The earliest principles of modernization theory can be derived from the idea of progress, which stated that people can develop and change their society themselves. Marquis de Condorcet was involved in the origins of this theory. This theory also states that technological advancements and economic changes can lead to changes in moral and cultural values. The French sociologist Émile Durkheim stressed the interdependence of institutions in a society and the way in which they interact with cultural and social unity. His work ‘The Division of Labor in Society’ was very influential. It described how social order is maintained in society and ways in which primitive societies can make the transition to more advanced societies. Other scientists who have contributed to the development of modernization theory are: David Apter, who did research on the political system and history of democracy; Seymour Martin Lipset, who argued that economic development leads to social changes which tend to lead to democracy; David McClelland, who approached modernization from the psychological side with his motivations theory; and Talcott Parsons who used his pattern variables to compare backwardness to modernity. Linear stages of growth model[edit source]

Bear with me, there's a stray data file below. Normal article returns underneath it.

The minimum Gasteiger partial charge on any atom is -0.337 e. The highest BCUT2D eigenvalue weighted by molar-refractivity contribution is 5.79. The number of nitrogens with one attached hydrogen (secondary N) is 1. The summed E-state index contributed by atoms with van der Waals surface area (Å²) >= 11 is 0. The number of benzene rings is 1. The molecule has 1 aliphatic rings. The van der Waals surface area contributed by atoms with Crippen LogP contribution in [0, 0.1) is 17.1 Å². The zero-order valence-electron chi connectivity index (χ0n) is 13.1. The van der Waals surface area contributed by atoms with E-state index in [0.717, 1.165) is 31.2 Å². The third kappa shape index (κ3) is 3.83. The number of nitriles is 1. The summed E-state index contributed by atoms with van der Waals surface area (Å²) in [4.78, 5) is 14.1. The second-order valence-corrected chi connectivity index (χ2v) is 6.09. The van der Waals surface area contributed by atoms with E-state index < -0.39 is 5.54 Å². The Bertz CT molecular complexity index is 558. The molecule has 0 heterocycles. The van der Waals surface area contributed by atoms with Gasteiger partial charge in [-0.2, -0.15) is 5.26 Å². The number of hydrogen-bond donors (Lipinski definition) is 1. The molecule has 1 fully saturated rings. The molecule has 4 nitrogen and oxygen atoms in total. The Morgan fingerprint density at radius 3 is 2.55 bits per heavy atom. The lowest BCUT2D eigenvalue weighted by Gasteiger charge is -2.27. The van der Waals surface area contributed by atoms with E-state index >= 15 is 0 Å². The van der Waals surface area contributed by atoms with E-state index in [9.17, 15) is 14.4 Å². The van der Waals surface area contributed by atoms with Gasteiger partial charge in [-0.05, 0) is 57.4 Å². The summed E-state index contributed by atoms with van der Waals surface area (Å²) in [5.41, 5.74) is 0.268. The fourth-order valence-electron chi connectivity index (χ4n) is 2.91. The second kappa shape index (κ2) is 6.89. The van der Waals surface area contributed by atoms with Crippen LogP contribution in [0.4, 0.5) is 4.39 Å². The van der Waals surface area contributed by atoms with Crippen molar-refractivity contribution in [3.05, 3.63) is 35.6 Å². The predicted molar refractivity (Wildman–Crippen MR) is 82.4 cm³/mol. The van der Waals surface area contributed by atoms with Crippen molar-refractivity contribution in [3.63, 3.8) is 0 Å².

The linear stages of growth model is an economic model which is heavily inspired by the Marshall Plan which was used to revitalize Europe’s economy after World War II. It assumes that economic growth can only be achieved by industrialization. Growth can be restricted by local institutions and social attitudes, especially if these aspects influence the savings rate and investments. The constraints impeding economic growth are thus considered by this model to be internal to society. According to the linear stages of growth model, a correctly designed massive injection of capital coupled with intervention by the public sector would ultimately lead to industrialization and economic development of a developing nation. The Rostow's...
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